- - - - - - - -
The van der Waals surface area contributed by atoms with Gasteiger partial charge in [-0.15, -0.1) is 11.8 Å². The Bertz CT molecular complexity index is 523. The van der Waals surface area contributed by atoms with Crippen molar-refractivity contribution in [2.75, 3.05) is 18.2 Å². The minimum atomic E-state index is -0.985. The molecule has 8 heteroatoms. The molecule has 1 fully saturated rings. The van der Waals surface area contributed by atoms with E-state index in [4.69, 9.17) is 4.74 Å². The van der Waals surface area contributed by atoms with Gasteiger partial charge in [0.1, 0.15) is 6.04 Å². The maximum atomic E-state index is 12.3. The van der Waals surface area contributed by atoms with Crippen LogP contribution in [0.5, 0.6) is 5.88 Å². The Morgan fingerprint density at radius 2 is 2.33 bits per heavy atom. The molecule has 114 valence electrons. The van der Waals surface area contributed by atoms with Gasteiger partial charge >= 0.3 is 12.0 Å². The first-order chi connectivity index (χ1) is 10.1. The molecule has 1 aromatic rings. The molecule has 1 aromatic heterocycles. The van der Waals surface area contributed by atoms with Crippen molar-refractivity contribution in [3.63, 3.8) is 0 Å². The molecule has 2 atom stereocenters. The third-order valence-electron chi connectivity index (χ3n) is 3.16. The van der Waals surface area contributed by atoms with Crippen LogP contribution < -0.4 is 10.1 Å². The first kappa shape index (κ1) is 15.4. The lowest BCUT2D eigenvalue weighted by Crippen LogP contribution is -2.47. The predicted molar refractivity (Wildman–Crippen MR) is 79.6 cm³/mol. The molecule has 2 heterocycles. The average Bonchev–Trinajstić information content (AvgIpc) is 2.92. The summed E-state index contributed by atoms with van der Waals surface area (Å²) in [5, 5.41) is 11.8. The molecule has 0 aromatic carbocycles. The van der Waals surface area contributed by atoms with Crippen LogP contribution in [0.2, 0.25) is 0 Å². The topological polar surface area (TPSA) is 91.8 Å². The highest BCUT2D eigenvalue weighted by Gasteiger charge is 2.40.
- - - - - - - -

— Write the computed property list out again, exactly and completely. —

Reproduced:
The van der Waals surface area contributed by atoms with Gasteiger partial charge in [-0.15, -0.1) is 11.8 Å². The Bertz CT molecular complexity index is 523. The van der Waals surface area contributed by atoms with Crippen molar-refractivity contribution in [2.75, 3.05) is 18.2 Å². The minimum atomic E-state index is -0.985. The molecule has 8 heteroatoms. The molecule has 1 fully saturated rings. The van der Waals surface area contributed by atoms with E-state index in [4.69, 9.17) is 4.74 Å². The van der Waals surface area contributed by atoms with Gasteiger partial charge in [0.1, 0.15) is 6.04 Å². The maximum atomic E-state index is 12.3. The van der Waals surface area contributed by atoms with Crippen LogP contribution in [0.5, 0.6) is 5.88 Å². The Morgan fingerprint density at radius 2 is 2.33 bits per heavy atom. The molecule has 114 valence electrons. The van der Waals surface area contributed by atoms with Gasteiger partial charge >= 0.3 is 12.0 Å². The first-order chi connectivity index (χ1) is 10.1. The molecule has 1 aromatic rings. The molecule has 1 aromatic heterocycles. The van der Waals surface area contributed by atoms with Crippen molar-refractivity contribution in [3.63, 3.8) is 0 Å². The molecule has 2 atom stereocenters. The third-order valence-electron chi connectivity index (χ3n) is 3.16. The van der Waals surface area contributed by atoms with Crippen LogP contribution < -0.4 is 10.1 Å². The first kappa shape index (κ1) is 15.4. The lowest BCUT2D eigenvalue weighted by Crippen LogP contribution is -2.47. The predicted molar refractivity (Wildman–Crippen MR) is 79.6 cm³/mol. The molecule has 2 heterocycles. The average Bonchev–Trinajstić information content (AvgIpc) is 2.92. The summed E-state index contributed by atoms with van der Waals surface area (Å²) in [5, 5.41) is 11.8. The molecule has 0 aromatic carbocycles. The van der Waals surface area contributed by atoms with Crippen LogP contribution in [0.2, 0.25) is 0 Å². The topological polar surface area (TPSA) is 91.8 Å². The highest BCUT2D eigenvalue weighted by Gasteiger charge is 2.40.